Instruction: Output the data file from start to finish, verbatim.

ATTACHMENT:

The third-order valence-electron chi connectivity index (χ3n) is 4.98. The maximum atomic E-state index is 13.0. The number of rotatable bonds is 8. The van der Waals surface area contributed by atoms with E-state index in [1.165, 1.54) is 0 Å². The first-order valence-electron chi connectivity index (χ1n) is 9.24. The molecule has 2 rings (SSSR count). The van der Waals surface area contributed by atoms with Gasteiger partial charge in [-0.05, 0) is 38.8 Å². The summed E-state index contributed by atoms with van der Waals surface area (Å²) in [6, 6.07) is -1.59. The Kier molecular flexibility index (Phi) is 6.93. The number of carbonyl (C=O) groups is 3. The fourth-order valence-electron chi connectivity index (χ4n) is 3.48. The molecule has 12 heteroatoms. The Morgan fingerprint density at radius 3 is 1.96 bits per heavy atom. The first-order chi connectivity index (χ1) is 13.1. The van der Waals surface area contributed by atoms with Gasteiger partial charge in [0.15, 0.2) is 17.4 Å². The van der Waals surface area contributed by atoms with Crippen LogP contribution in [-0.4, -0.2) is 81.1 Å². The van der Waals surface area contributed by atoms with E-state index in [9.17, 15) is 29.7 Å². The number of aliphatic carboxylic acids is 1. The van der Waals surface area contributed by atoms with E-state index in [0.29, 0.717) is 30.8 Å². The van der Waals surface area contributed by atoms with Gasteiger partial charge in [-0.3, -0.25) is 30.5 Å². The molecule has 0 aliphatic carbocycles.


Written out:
The third-order valence-electron chi connectivity index (χ3n) is 4.98. The maximum atomic E-state index is 13.0. The number of rotatable bonds is 8. The van der Waals surface area contributed by atoms with E-state index in [1.165, 1.54) is 0 Å². The first-order valence-electron chi connectivity index (χ1n) is 9.24. The molecule has 2 rings (SSSR count). The van der Waals surface area contributed by atoms with Gasteiger partial charge in [-0.05, 0) is 38.8 Å². The summed E-state index contributed by atoms with van der Waals surface area (Å²) in [6, 6.07) is -1.59. The Kier molecular flexibility index (Phi) is 6.93. The number of carbonyl (C=O) groups is 3. The fourth-order valence-electron chi connectivity index (χ4n) is 3.48. The molecule has 12 heteroatoms. The Morgan fingerprint density at radius 3 is 1.96 bits per heavy atom. The first-order chi connectivity index (χ1) is 13.1. The van der Waals surface area contributed by atoms with Gasteiger partial charge in [0.15, 0.2) is 17.4 Å². The van der Waals surface area contributed by atoms with Crippen LogP contribution in [-0.4, -0.2) is 81.1 Å². The van der Waals surface area contributed by atoms with E-state index in [9.17, 15) is 29.7 Å². The number of aliphatic carboxylic acids is 1. The van der Waals surface area contributed by atoms with E-state index in [0.29, 0.717) is 30.8 Å². The van der Waals surface area contributed by atoms with Gasteiger partial charge in [-0.3, -0.25) is 30.5 Å². The molecule has 0 aliphatic carbocycles.